Opera Scotland

Stephen Storace Suggest updates

Born London, 4 January 1763.

Died London, 19 March 1796.

English composer.

Stephen Storace was, in his day, a highly-regarded composer, largely of comic operas. His work has not generally survived in the repertory, probably because much of the music was lost in a fire that destroyed the Drury Lane theatre a few years after his death.

His father was an Italian musician who settled in London, earning his living as a double bass player. Together with his younger sister Ann, generally known as Nancy (1766-1817), and their friend, the Irish tenor Michael Kelly (1762-1826), Stephen trained in Italy before settling for a period in Vienna, where the trio befriended Mozart. Nancy was an accomplished singing actress, especially in comedy, and in 1786 she created the role of Susanna in Le nozze di Figaro. Kelly, also a composer, was an excellent character tenor. He also appeared in that première, doubling as both Don Basilio and Don Curzio, and eventually published some entertaining memoirs recording the event. Meanwhile, Stephen's own compositions acquired a distinctly Mozartian flavour.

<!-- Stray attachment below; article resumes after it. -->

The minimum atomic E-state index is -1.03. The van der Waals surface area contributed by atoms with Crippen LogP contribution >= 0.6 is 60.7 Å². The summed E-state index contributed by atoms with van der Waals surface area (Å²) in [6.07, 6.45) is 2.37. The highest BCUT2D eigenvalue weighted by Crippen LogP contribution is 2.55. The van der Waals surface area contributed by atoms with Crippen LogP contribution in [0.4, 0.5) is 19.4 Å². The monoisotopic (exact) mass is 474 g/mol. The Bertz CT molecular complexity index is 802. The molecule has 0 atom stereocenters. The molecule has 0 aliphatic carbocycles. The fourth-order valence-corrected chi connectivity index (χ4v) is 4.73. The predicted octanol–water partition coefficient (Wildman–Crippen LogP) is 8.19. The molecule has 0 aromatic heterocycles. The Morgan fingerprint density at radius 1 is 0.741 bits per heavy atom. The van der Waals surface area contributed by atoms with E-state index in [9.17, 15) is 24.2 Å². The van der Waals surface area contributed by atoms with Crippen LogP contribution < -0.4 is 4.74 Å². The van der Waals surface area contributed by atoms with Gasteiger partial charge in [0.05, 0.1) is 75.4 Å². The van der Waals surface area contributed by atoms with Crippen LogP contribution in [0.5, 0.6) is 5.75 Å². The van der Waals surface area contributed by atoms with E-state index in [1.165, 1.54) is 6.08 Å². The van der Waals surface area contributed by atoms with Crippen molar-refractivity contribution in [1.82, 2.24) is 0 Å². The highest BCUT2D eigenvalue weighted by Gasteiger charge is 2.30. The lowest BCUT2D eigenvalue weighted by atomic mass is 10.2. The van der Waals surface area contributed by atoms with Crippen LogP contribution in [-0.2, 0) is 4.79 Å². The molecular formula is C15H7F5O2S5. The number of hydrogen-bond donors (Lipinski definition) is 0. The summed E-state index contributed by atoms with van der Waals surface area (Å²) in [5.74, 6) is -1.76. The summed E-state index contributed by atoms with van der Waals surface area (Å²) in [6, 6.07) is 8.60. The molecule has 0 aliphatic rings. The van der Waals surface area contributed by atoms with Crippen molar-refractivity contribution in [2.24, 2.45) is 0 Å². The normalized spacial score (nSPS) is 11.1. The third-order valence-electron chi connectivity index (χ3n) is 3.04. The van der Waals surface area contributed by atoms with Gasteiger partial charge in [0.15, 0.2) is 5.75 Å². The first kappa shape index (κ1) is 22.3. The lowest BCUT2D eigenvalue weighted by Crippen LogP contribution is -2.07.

The most successful opera composed by Storace in Vienna was Gli equivoci (1786), with a libretto by Lorenzo da Ponte derived from Shakespeare's Comedy of Errors, with Kelly as Antipholus of Ephesus. It has enjoyed a few successful revivals in recent years, including the Camden and Wexford festivals. On their return to Britain Storace produced several more works, sometimes incorporating music by other hands as well as recycling his own earlier compositions. No Song, No Supper, a short afterpiece, intended for performance following the main work of the evening, remained popular through most of the nineteenth century.

Operas performed in Scotland are shown in bold:-

Gli sposi malcontenti (Vienna 1785) (da Ponte)

Gli equivoci (Vienna 1786) (da Ponte)

The Haunted Tower (London 1789) (Cobb)

No Song, No Supper (London 1790) (Hoare)

The Siege of Belgrade (London 1791) (Cobb)

The Pirates (London 1792) (Cobb)

The Cherokee (London 1794) (Cobb)

Mahmoud (London 1796) (Hoare)

Roles in Scotland

Composer
No Song, No Supper

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